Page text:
Juan Carlos Hidalgo

Juan Carlos Hidalgo is a Policy Analyst on Latin America at the Center for Global Liberty and Prosperity. Previously he was Latin America director of the International Policy Network. He writes frequently on Latin American affairs and his articles have been published in the Miami Herald, Forbes, National Review Online, Huffington Post, and Latin American newspapers such as Jornal do Brasil (Brazil), El Universal (Mexico), El Comercio (Perú), La Nación (Argentina), El Tiempo (Colombia) and El Mercurio (Chile), among others. He has also appeared on BBC News, CNN en Español, Univisión, Telemundo, Voice of America, Al Jazeera, Bloomberg TV, and a variety of other TV and radio outlets in the U.S. and Latin America. Hidalgo received his B.A in International Relations from the Universidad Nacional in Costa Rica and holds a master's degree in International Commerce and Policy from George Mason University.

MORE FROM

Will Justice Anthony Kennedy retire at end of Supreme Court term? Here's what we know.

Rumors that the 80-year-old swing justice may leave the bench are fueling fear of a second Trump pick on the nation's high court.

3 states and D.C. allow same flammable building materials behind Grenfell Tower fire

The causes of London's Grenfell Tower are similar to the justifications used to waive fire regulations in the U.S.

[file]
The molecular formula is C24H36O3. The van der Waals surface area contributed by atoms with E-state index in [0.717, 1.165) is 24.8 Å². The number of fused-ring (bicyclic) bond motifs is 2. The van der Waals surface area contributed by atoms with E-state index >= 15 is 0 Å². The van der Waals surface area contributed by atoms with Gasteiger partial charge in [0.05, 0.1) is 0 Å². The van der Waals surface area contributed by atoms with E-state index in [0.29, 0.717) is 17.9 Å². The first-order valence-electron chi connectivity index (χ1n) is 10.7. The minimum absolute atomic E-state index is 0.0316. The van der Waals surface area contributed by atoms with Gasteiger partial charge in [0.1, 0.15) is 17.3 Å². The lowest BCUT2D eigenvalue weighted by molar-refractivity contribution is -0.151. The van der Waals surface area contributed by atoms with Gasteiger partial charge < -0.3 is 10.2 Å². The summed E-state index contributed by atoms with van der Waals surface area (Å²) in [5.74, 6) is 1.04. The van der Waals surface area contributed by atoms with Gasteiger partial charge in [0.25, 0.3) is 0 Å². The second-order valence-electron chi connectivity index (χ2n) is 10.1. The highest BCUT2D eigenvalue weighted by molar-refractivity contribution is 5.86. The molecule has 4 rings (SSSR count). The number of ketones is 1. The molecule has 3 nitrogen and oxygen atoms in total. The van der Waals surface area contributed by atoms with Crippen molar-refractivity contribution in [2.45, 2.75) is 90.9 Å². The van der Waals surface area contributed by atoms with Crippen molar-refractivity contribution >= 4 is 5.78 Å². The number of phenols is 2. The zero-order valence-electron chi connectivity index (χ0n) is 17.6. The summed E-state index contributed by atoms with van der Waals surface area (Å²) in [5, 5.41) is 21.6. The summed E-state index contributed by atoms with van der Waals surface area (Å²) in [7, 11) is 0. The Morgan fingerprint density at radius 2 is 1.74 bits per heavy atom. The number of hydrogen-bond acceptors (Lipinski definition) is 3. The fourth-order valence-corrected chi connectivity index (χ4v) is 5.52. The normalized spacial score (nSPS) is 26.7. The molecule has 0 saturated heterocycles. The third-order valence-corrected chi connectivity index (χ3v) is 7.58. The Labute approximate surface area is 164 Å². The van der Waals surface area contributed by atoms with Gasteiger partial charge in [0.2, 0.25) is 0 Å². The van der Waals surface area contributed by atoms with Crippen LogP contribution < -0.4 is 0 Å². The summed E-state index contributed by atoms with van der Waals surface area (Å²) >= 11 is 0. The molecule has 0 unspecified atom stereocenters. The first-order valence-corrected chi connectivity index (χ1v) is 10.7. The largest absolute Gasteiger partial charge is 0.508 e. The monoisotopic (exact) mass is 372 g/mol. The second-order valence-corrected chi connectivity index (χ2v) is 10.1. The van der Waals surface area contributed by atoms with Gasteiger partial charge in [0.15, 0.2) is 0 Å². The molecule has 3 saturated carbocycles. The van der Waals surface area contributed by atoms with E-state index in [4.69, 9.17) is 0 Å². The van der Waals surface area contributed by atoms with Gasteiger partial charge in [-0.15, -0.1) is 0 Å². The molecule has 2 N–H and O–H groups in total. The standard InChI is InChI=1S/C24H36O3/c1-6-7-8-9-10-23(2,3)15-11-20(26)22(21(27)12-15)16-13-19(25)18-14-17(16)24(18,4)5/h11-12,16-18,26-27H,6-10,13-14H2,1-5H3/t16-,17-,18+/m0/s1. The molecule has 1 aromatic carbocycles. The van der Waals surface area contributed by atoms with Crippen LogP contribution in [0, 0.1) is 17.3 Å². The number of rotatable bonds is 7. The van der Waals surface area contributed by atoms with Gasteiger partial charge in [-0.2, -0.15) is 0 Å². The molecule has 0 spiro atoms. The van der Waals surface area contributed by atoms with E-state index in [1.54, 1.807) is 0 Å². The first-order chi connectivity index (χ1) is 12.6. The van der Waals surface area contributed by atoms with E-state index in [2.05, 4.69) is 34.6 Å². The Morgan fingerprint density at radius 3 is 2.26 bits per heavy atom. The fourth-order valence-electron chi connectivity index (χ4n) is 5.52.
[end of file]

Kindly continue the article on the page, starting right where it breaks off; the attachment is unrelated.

New Jersey bill would require kids to be taught how to interact with police

Students from kindergarten through 12th grade would receive the education.

UK Parliament hit with cyberattack

Members of Parliament had difficulty accessing their emails Saturday in the wake of the attack.

Istanbul LGBT pride march banned by government for safety concerns

A right-wing nationalist group has vowed to stop the protest.

Compounds seized by US in December reportedly contained material useful in Russia probe

The Trump administration has reportedly been considering returning the New York and Maryland compounds to Russia.

Will Justice Anthony Kennedy retire at end of Supreme Court term? Here's what we know.

Rumors that the 80-year-old swing justice may leave the bench are fueling fear of a second Trump pick on the nation's high court.

3 states and D.C. allow same flammable building materials behind Grenfell Tower fire

The causes of London's Grenfell Tower are similar to the justifications used to waive fire regulations in the U.S.

New Jersey bill would require kids to be taught how to interact with police

Students from kindergarten through 12th grade would receive the education.

UK Parliament hit with cyberattack

Members of Parliament had difficulty accessing their emails Saturday in the wake of the attack.

Istanbul LGBT pride march banned by government for safety concerns

A right-wing nationalist group has vowed to stop the protest.

Compounds seized by US in December reportedly contained material useful in Russia probe

The Trump administration has reportedly been considering returning the New York and Maryland compounds to Russia.